Tune up your bass fishing techniques with advice from the pros. Try these hot tips from our editors and some of the best tournament anglers in the province.
Senior Editor and Thunder Bay resident, Gord Ellis, has placed well in northwestern Ontario tournaments for many years. He’s a topwater fanatic. Ellis always changes out the stock hooks on his topwater baits for premium replacements, opting for a feathered treble on the tail hook on all of his baits. On lures where the hook eye is screwed directly into the body, he adds a little bit of instant glue so that they never back out, which can cause lost fish.
Most anglers know the effectiveness of suspending jerkbaits for both species of bass. Kenora’s Jay Samsal includes them in his arsenal from ice-out to freeze-up. Jerkbaits can call fish out of deeper water than most anglers realize. Samsal gets his baits to run deeper by adding a couple of lead strips to the belly of the bait and using lighter than normal 8-pound fluorocarbon. “I can get my baits to run 10 to 12 feet deep and can call fish out of 25 feet of water,” he explained.
3. Bright-coloured line
Anglers should give bright-coloured braided line a shot when they’re fishing in heavy cover for largemouth bass. The high visibility makes it easy to see strikes while the lure is falling. To hide it from the fish, take a permanent black marker and colour the line to about three feet up from the bait. Though black isn’t invisible, it’s not as bright as hi-vis. Marking just a few feet of line also allows you to monitor how deep you’re flipping. If your bait is hitting bottom and you can still see black on your line, you’re likely too shallow.
Derek Strub is one of the best bass anglers in the province, with several big tournament wins to his credit. He excels at catching smallmouths in deep water. One of his favourite tactics with a drop-shot rig is to attach a tiny swivel 2-feet above his hook so that his line doesn’t twist while he’s busy reeling his bait up and dropping it down, trying to pop it on fish visible on his electronics.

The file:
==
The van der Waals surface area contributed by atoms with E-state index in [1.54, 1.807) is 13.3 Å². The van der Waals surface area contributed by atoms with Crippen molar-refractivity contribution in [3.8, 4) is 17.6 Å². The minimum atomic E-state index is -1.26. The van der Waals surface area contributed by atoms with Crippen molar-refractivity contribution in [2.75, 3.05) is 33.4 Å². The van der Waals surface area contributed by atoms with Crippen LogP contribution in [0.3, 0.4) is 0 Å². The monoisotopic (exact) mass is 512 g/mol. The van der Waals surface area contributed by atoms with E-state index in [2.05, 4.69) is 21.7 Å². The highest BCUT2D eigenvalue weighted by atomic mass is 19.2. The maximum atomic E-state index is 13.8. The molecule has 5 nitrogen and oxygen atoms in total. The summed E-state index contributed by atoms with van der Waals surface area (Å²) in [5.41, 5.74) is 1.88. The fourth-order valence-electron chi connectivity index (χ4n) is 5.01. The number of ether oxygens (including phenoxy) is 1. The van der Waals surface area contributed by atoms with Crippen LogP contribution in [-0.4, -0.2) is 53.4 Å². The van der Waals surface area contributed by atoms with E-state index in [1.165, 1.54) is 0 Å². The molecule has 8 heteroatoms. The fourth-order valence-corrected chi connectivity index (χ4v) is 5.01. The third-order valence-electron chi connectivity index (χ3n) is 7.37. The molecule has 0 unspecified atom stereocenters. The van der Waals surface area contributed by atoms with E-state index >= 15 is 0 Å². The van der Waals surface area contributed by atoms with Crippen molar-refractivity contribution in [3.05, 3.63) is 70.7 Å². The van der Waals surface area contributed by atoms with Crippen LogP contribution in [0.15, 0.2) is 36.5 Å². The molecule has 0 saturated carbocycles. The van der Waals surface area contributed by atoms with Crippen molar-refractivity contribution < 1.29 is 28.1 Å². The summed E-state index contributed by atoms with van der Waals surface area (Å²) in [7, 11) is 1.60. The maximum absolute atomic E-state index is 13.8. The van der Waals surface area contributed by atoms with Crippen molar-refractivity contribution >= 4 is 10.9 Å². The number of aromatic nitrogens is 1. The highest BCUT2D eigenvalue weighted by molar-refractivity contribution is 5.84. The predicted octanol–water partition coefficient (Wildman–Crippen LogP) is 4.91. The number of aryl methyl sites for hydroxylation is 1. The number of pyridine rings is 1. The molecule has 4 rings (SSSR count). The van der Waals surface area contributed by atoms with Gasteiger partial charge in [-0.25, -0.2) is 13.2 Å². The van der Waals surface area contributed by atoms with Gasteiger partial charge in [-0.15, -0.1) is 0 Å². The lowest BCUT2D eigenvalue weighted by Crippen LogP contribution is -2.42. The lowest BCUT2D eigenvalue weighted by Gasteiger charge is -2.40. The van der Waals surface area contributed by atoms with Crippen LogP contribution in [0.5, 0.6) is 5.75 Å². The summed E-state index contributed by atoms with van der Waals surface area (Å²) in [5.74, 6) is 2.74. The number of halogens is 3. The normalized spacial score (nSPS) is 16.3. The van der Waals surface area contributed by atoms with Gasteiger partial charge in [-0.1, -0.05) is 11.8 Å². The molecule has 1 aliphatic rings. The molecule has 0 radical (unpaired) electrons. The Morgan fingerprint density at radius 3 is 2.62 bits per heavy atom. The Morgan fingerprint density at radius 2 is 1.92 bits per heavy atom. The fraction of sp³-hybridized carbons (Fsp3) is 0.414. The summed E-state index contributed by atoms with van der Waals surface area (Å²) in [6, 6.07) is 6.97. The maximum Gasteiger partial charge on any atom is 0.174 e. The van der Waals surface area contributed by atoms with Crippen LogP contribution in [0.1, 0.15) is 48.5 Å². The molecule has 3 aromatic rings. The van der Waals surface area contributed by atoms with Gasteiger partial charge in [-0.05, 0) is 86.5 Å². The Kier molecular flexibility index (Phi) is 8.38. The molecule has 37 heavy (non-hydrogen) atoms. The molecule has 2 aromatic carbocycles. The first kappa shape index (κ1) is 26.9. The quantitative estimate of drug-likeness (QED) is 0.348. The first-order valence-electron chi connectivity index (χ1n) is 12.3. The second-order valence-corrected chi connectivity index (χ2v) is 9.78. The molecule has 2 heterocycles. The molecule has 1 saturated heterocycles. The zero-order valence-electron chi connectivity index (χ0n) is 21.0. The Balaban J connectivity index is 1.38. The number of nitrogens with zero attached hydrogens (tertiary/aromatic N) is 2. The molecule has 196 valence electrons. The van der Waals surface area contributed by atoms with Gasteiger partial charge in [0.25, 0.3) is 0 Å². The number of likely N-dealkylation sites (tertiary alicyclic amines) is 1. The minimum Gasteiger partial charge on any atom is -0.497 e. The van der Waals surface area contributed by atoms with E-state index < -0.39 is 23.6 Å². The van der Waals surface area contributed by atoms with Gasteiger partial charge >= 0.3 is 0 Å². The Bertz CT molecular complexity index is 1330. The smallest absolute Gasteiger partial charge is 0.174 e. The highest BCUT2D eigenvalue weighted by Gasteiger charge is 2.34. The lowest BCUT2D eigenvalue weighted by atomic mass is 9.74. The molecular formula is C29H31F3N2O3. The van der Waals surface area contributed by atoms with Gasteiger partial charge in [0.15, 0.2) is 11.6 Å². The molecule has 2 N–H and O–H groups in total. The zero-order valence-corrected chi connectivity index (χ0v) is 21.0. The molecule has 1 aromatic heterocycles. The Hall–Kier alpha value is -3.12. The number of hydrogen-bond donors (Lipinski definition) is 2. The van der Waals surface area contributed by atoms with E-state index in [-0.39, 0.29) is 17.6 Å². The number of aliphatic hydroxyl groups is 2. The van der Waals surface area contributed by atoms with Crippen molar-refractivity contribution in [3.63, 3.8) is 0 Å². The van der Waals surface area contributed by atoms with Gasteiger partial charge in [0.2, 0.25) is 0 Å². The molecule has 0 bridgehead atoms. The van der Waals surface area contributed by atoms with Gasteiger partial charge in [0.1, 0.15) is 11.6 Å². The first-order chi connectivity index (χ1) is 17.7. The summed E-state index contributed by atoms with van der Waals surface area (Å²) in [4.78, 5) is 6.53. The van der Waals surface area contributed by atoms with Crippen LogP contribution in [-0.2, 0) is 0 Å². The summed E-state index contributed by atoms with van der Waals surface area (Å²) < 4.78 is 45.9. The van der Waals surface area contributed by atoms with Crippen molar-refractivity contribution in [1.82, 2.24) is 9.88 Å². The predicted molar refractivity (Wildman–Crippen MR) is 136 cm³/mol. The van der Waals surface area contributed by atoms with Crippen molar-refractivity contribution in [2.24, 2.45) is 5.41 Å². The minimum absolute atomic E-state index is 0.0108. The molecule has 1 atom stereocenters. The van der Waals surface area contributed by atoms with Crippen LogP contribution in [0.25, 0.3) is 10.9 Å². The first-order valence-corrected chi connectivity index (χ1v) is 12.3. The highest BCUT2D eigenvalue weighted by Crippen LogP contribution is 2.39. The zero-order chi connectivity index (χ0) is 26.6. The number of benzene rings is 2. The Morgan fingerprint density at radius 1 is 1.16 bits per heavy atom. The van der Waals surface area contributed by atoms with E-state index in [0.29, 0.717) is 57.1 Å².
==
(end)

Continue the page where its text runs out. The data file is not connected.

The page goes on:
For tips on how to trick out your bass gear click here.
Bass Editor Luigi De Rose is a big fan of buzzbaits for finding and catching big largemouths. De Rose increases the hooking percentage on his buzzbaits by adding a soft-plastic frog to the hook, which gives bass a bigger target and allows him to slow the retrieve while still keeping the bait on the surface. It’s a new look for an old standby.
6. Rubber band
One of the best ways to store hard baits with multiple treble hooks in your tackle box is to use a rubber band to wrap the hooks together on each bait. That way, you can fill your compartments and your lures are never tangled. The bands only take a second to wrap around the hooks.
This article originally appeared in the Ontario OUT of DOORS June 2013 issue. Subscribe.